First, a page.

manga in April 2010 ad-                                                   death penalty is their way of set-
vised the government to move             is not the most                           tling scores,” stressed the don.
cautiously in collecting public
opinions on the abolition or                  profound                               “Public opinion is not the
otherwise of the death penalty          knowledgeable way                          most profound knowledgeable
because the process might in-                                                      way and is not an answer in
volve people who have lost faith            and is not an                          dealing with capital punishment.
in the legal system while others                                                   Each time we collect views we
are illiterate.                           answer in dealing                        have to be careful."
    He raised the alarm at a                with capital                              An anti-death penalty activist
SADC consultative workshop              punishment. Each                           from Zimbabwe , Cousin Zilala,
against the death penalty organ-                                                   said the death penalty was
ized by the SAHRINGON–Tan-               time we collect                           prone to a lot of errors, adding
zania Chapter. Kamanga’s call                                                      that condoning it amounted to
came in the wake of Justice and       views we have to be                          the society lowering itself to the
Constitutional Affairs minister                                                    level of murderers.
Mathias Chikawe's statement                    careful."
that the government would not                                                           Justice and Constitutional Af-
succumb to external                                                                       fairs Minister Mathias
pressure to abolish or                                                                    Chikawe said abolition of
maintaining capital pun-                                                                  capital punishment should
ishment.                                                                                  be a gradual process calling
                                                                                          for caution and people’s in-
   “Public opinion is not                                                                 volvement so that it comes
the most profound                                                                         at the appropriate time.
knowledgeable way and is
not an answer in dealing                                                                     “The government of the
with capital punishment.                                                                  United Republic of Tanzania
Each time we collect                                                                      derives its legitimacy from
views we have to be care-                                                                 the people of Tanzania ,
ful.                                                                                      hence there is no way we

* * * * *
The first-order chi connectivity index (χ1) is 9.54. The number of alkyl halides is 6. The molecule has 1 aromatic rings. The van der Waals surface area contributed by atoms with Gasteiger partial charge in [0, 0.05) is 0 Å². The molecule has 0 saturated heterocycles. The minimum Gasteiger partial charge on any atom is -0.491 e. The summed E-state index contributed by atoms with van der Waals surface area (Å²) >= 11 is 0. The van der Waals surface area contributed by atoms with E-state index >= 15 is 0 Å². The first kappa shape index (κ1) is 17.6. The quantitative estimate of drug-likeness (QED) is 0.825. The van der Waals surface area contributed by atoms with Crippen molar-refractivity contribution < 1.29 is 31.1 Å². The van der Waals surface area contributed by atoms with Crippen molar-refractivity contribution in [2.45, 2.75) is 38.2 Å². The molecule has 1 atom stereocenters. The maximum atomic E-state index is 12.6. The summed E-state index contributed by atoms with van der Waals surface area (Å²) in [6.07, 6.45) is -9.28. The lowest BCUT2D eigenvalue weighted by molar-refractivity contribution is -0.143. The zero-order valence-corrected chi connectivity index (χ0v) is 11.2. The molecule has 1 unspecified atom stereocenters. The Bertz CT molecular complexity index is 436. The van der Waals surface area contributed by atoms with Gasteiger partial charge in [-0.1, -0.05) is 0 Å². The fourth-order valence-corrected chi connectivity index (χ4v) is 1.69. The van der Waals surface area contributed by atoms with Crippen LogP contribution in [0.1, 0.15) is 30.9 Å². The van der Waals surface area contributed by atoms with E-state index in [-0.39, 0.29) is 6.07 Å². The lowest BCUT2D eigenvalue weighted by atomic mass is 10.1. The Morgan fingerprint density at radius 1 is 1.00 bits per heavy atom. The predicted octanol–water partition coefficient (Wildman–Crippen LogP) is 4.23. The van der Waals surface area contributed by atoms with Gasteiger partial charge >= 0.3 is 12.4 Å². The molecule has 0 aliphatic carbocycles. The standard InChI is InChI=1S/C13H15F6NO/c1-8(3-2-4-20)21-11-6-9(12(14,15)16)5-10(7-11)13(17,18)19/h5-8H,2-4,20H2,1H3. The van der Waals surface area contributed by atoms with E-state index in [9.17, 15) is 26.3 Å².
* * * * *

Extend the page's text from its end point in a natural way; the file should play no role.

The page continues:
can succumb to external
  We should be very                                                                       pressure, so far as capital
much aware of the fact                                                                    punishment is concerned,
that we are dealing with a                                                                without involving our peo-
public living in abject                                                                   ple in the process,” he said.
poverty and which has




                                    An anti- death penalty campaigner in Tanzania Dr.
                                                   Khoti Khamanga




      25
Life Imprisonment is the alternative to
the death penalty in Namibia Challenges
T
      HE abolishment of the death penalty is founded          Article 8 stipulates that:
      in the Namibian Constitution                            (1)     The dignity of all persons shall be inviolable.
                                                              (2)      (a) any judicial proceedings or in other
   Before Namibia’s its independence on 21 March           proceedings before any organ of the State, and during
1990, death by hanging was sanctioned by the former        the enforcement of a penalty, respect for human dig-
South African apartheid government in Namibia, in          nity shall be guaranteed,
that the death penalty was a competent sentence for            (b)      No person shall be subject to torture or
serious crimes such as treason, murder and rape prior      to cruel, inhuman or degrading treatment or punish-
to independence. The death penalty was also imposed        ment."
for challenges against colonialism.
   It was as MP Nora Schimming Chase called it “used       Article 18 prescribes that:
to liquidate political opponents” during the apartheid      "Administrative bodies and administrative officials
era. In Namibia the death penalty was executed by       shall act fairly and
means of hanging.Whenever an accused person faced       reasonably and